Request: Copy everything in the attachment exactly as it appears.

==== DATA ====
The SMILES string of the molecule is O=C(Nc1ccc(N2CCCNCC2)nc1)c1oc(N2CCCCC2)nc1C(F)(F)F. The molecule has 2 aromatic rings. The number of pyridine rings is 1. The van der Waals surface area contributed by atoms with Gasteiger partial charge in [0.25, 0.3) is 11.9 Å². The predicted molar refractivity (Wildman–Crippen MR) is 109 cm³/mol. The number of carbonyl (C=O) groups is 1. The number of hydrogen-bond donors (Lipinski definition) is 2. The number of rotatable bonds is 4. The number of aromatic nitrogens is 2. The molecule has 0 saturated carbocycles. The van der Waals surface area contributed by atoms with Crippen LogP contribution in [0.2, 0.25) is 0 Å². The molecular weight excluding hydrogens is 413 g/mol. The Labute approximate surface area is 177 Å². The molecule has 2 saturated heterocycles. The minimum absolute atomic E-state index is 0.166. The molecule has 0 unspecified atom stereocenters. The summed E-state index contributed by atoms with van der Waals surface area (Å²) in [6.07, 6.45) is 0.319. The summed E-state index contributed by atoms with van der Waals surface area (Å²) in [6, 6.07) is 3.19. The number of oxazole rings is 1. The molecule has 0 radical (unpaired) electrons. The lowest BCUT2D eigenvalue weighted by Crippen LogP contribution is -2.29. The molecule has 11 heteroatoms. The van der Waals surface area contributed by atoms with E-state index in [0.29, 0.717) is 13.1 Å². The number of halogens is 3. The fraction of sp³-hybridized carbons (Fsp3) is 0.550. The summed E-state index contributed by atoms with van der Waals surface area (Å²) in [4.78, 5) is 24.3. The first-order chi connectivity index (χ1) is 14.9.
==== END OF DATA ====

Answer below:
The SMILES string of the molecule is O=C(Nc1ccc(N2CCCNCC2)nc1)c1oc(N2CCCCC2)nc1C(F)(F)F. The molecule has 2 aromatic rings. The number of pyridine rings is 1. The van der Waals surface area contributed by atoms with Gasteiger partial charge in [0.25, 0.3) is 11.9 Å². The predicted molar refractivity (Wildman–Crippen MR) is 109 cm³/mol. The number of carbonyl (C=O) groups is 1. The number of hydrogen-bond donors (Lipinski definition) is 2. The number of rotatable bonds is 4. The number of aromatic nitrogens is 2. The molecule has 0 saturated carbocycles. The van der Waals surface area contributed by atoms with Crippen LogP contribution in [0.2, 0.25) is 0 Å². The molecular weight excluding hydrogens is 413 g/mol. The Labute approximate surface area is 177 Å². The molecule has 2 saturated heterocycles. The minimum absolute atomic E-state index is 0.166. The molecule has 0 unspecified atom stereocenters. The summed E-state index contributed by atoms with van der Waals surface area (Å²) in [6.07, 6.45) is 0.319. The summed E-state index contributed by atoms with van der Waals surface area (Å²) in [6, 6.07) is 3.19. The number of oxazole rings is 1. The molecule has 0 radical (unpaired) electrons. The lowest BCUT2D eigenvalue weighted by Crippen LogP contribution is -2.29. The molecule has 11 heteroatoms. The van der Waals surface area contributed by atoms with E-state index in [0.29, 0.717) is 13.1 Å². The number of halogens is 3. The fraction of sp³-hybridized carbons (Fsp3) is 0.550. The summed E-state index contributed by atoms with van der Waals surface area (Å²) in [4.78, 5) is 24.3. The first-order chi connectivity index (χ1) is 14.9.